Kant's Manner of Asking About the Thing

when an equal force affects it. In his Discorsi, which appeared in 1638, Galileo said: "I think of a body thrown on a horizontal plane and every obstacle excluded. This result in what has been given a detailed account in another place, that the motion of the body over this plane would be uniform and perpetual if this place were extended infinitely."

In this proposition, which may be considered the antecedent of the First Law of Newton, what we have been looking for is clearly expressed. Galileo says: "I think in my mind of something movable that is entirely left to itself." This "to think in the mind" (Sich-im-Geiste-denken) is that giving-oneself-a-cognition (Sich-selbst-eine-Kenntnis geben) about a determination of things. It is a procedure of going ahead in advance, which Plato once characterized regarding μάβησις in the following way: - άναλαβών αὐτὸς έξ αυτού την έαιστήμην (Meno 85d), "bringing up and taking up--above and beyond the other--taking the knowledge itself from out of himself.")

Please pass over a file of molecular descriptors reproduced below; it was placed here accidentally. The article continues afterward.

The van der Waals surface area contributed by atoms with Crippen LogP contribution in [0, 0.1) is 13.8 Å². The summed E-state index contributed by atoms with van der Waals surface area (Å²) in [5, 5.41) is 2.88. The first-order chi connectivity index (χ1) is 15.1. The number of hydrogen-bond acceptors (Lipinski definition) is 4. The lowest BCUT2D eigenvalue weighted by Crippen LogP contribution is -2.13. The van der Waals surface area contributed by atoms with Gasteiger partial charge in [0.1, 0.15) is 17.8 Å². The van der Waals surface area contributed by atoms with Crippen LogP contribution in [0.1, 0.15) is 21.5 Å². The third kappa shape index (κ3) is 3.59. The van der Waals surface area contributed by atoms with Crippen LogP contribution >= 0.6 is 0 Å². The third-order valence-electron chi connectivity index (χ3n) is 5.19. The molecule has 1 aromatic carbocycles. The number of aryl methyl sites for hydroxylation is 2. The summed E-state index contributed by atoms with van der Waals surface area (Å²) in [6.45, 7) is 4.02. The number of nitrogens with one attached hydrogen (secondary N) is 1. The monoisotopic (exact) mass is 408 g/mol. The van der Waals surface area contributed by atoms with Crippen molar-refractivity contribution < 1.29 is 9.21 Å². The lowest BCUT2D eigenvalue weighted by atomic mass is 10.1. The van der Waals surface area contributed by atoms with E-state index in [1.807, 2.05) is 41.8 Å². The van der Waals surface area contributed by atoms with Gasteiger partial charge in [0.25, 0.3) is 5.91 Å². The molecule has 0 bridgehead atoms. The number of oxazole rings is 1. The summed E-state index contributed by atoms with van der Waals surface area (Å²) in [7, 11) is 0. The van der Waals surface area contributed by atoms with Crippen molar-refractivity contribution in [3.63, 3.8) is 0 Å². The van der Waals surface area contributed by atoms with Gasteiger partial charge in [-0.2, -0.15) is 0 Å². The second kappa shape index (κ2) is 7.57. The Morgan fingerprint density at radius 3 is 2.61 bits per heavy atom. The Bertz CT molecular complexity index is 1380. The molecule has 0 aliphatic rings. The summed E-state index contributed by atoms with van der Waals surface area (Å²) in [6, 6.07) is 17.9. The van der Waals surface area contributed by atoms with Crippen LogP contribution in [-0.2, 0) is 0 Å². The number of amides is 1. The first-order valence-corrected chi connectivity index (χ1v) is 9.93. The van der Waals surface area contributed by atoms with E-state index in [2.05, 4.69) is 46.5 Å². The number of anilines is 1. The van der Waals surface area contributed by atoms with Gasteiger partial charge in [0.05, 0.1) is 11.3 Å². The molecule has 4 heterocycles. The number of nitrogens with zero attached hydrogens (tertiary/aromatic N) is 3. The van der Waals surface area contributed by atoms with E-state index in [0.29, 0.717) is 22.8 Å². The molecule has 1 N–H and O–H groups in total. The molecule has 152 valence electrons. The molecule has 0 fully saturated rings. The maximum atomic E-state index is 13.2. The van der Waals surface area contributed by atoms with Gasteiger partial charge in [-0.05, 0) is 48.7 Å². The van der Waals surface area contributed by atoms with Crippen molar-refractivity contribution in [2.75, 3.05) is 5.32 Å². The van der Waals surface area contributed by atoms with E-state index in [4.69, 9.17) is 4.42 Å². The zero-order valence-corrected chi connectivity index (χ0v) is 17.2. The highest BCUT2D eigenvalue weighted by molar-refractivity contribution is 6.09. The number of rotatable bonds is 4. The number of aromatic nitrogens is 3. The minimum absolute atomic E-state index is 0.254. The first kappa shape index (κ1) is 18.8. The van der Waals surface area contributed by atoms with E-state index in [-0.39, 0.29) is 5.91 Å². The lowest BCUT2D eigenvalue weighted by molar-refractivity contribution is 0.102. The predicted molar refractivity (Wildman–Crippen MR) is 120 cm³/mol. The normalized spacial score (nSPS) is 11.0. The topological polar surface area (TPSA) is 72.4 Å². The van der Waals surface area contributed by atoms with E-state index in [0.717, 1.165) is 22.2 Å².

There is a prior grasping together in this mente concipere of what should be uniformly determinative of each body as such, i.e., for being bodily. All bodies are alike. No motion is special. Every place is like every other, each moment like any other. Every force becomes determinable only by the change of motion which it causes--this change in motion being understood as a change of place. All determinations of bodies have one basic blueprint (Grundriss), according to which the natural process is nothing but the space-time determination of the motion of points of mass. This fundamental design of nature at the same time circumscribes its realm as everywhere uniform.

Now if we summarize at a glance all that has been said,